Southern Europeans Spend to Cool Down; Different Demand Impacts Emerge in Rain-Sodden Northern Markets

Record-breaking temperatures have been making headlines this summer with the globe as a whole logging its hottest-ever months in June and July with much of the coverage focused on the heat domes impacting the American southwest and southern Europe.  Unsurprisingly, the conditions are having a huge influence on the activities people choose to pursue or avoid and on consumer purchasing decisions.

A Reuter’s article — Southern Europeans splash out on air-con as heatwave drags on — points to how the heat has driven demand for fans and air conditioners.

“In-built air-conditioning in homes is much less widespread in Europe than in the United States, making people reliant on more traditional ways of coping in the heat, like closing shutters and resting in the middle of the day. But data shows Italians and Spaniards are increasingly opting for more effective cooling solutions as summers get hotter. Italian consumer electronics retailer Unieuro, which has more than 500 shops across the country, said sales of air-conditioning products doubled in the week to July 21 compared to the same week last year. El Corte Inglés, one of Spain’s largest department store chains, said that by mid-July it had already sold 15% more units than it did last year by the end of August.”

Planalytics quantifies how much changes in the weather impacts demand for specific products and services to help retailers and other consumer-centric businesses understand how conditions affect sales and plan for upcoming shifts in purchasing patterns.  With weather sensitivities over 30% of total annual sales for both air conditioner and fan categories, it is easy to see how demand spikes and huge variances (week-to-week and year-over-year) register when the mercury rises. (Weather sensitivity measures how much changes in the weather alone — outside of normal seasonal sales trends — can swing sales, either positively or negatively, for a product in specific markets and time periods.)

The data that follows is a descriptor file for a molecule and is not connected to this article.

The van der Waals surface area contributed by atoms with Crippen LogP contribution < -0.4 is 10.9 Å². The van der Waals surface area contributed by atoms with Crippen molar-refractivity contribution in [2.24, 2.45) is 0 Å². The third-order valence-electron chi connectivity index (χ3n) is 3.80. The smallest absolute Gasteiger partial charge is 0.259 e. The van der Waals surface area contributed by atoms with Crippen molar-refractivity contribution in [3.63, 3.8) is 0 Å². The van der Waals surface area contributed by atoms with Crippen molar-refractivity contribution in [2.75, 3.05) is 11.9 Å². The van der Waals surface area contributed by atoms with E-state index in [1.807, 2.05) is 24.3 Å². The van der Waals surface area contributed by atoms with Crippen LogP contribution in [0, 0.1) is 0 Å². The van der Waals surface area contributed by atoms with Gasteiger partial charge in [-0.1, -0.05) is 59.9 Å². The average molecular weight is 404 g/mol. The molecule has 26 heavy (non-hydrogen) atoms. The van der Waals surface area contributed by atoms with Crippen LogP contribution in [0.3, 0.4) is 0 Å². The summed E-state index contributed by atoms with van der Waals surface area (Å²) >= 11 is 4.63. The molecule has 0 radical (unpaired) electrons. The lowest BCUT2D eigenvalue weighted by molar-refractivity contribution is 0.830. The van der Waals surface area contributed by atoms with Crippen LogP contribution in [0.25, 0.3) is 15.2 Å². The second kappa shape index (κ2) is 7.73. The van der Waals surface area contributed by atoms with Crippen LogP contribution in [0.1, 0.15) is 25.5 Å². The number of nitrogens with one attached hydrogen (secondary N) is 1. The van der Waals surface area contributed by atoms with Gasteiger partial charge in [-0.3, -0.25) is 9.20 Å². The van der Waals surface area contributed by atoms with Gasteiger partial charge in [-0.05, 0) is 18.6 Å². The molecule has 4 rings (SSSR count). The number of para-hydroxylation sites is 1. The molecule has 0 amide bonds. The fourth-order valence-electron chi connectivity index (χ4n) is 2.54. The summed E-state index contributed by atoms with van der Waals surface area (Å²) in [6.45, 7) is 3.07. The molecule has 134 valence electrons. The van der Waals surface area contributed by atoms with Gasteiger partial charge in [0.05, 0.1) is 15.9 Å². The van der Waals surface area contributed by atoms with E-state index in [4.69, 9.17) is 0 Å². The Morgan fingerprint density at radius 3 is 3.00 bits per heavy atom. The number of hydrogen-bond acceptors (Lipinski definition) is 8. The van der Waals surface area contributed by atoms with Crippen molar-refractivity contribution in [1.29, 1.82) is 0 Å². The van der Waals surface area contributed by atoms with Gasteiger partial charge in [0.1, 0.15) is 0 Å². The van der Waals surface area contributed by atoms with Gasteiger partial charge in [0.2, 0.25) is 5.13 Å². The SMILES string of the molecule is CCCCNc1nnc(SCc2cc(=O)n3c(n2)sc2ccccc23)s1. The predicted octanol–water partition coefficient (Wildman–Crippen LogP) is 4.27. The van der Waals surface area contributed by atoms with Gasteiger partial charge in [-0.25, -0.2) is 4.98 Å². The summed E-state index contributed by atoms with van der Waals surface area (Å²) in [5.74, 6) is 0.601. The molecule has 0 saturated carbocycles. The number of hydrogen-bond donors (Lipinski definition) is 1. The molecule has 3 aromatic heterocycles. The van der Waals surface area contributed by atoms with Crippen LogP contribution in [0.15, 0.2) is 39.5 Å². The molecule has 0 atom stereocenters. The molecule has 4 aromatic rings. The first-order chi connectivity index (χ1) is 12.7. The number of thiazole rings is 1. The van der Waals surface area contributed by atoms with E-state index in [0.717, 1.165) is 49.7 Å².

Seeking relief from the scorching temperatures in June and July also led to categories including suncare, bottled water, beer, and salads commonly registering sales gains of 5% to 15% over normal in many European markets in certain weeks, according to Planalytics’ weather-driven demand calculations.  But not all markets…

As always, the weather and its consumer demand impacts are a regional story.  After all, what’s more local than the weather?  While much of Europe baked, the UK, Benelux, and Scandinavian were cooler and soaked with rain in July. This impacted overall footfall into stores (-2% to -5% weather-driven demand compared to normal) and outdoor venues and activities.

In fact, the dreary and cooler conditions had “pies and puddings are replacing burgers and bangers on the menu” according to an article entitled  How the damp summer weather has had a surprising impact on food sales. The article claimed that the “miserable summer weather has prompted many shoppers to turn to comfort foods to cheer themselves up and chase away the rainy weather blues” with comfort food categories benefiting. “Frozen Yorkshire pudding sales shot up by nearly 80% this month compared to the same time last year… Gravy sales rose 60% and pies 25%.”